Original Study| Volume 24, ISSUE 6, P338-341, December 2011

Premature Thelarche in Infants and Toddlers: Prevalence, Natural History and Environmental Determinants


      Study Objective

      The aim of this study was to measure the prevalence of premature thelarche in infant and toddler girls and to determine if environmental sources of estrogen were associated with early breast development.


      Observational with mixed methods: Retrospective chart review, cross-sectional component involving an interview survey, along with longitudinal follow-up of girls with thelarche up to six months.


      A general pediatric clinic within a teaching hospital located in a large Midwestern city.


      Girls, between the ages of 12 and 48 months, and their mothers, presenting for well-child care.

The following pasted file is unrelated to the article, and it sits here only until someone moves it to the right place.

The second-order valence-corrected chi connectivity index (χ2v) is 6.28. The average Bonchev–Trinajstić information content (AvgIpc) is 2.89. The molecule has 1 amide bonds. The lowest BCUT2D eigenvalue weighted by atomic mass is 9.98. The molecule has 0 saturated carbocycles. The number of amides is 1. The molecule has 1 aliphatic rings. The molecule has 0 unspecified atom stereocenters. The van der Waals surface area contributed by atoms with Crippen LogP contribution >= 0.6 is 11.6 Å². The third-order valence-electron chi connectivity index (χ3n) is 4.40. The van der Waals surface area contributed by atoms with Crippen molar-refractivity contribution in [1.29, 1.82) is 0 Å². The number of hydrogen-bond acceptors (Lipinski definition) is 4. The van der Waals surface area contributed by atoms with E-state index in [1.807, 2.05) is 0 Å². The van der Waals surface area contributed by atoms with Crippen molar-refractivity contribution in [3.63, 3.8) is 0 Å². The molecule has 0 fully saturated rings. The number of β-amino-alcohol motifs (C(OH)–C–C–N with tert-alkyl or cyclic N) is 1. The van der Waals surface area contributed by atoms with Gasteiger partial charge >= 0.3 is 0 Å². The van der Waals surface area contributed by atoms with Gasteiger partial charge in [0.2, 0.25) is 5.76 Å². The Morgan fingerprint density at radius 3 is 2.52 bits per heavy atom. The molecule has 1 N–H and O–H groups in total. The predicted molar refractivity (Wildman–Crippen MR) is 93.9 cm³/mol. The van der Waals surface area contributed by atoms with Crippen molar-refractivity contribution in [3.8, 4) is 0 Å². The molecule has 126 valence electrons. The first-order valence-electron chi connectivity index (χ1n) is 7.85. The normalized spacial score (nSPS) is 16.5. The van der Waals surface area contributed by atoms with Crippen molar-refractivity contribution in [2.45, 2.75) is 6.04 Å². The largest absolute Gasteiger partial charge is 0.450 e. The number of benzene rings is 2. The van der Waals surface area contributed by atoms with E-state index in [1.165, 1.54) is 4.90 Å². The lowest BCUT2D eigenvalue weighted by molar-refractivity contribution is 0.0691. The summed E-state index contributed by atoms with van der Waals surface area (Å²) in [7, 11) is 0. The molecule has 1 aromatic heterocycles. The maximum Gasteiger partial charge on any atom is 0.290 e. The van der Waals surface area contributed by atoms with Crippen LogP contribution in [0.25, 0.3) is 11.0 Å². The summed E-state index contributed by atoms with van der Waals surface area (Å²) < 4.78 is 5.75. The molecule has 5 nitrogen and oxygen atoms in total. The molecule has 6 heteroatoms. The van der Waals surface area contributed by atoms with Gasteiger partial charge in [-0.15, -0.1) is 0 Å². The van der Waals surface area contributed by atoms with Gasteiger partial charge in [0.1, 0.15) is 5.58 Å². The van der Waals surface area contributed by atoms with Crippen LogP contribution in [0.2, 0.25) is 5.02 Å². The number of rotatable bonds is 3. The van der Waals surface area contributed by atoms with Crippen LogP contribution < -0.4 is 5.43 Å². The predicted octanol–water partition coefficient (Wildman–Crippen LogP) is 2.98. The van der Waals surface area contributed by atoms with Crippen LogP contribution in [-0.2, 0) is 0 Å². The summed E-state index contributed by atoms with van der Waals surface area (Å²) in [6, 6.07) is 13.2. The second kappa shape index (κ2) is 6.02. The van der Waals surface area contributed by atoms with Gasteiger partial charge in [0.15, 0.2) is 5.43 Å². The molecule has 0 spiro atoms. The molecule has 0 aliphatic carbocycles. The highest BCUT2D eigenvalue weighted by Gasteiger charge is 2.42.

Main Outcome Measures

      Prevalence of premature thelarche; association of premature thelarche with selected environmental exposures.


      Among the 318 subjects, the overall prevalence of premature thelarche was measured at 4.7% (n = 15). The prevalence by race/ethnicity was 4.2% among White Non-Hispanics, 4.6% among Blacks and 6.5% among White Hispanics. The peak prevalence occurred between 12–17 months of age. All thelarche cases were Tanner stage 2. No statistically significant relationship was found between premature thelarche and environmental exposures. Upon follow-up, 44% of the cases of premature thelarche had persistent breast development.


      Our study demonstrated a higher prevalence of premature thelarche than has been previously reported. This study lacked power because of the small number of premature thelarche cases, the ubiquitous presence of environmental exposure as well as the potentially small effect of each environmental factor. Future studies need to employ a very large sample in order to accurately analyze the relationship between environmental toxicants and premature thelarche.

      Key Words

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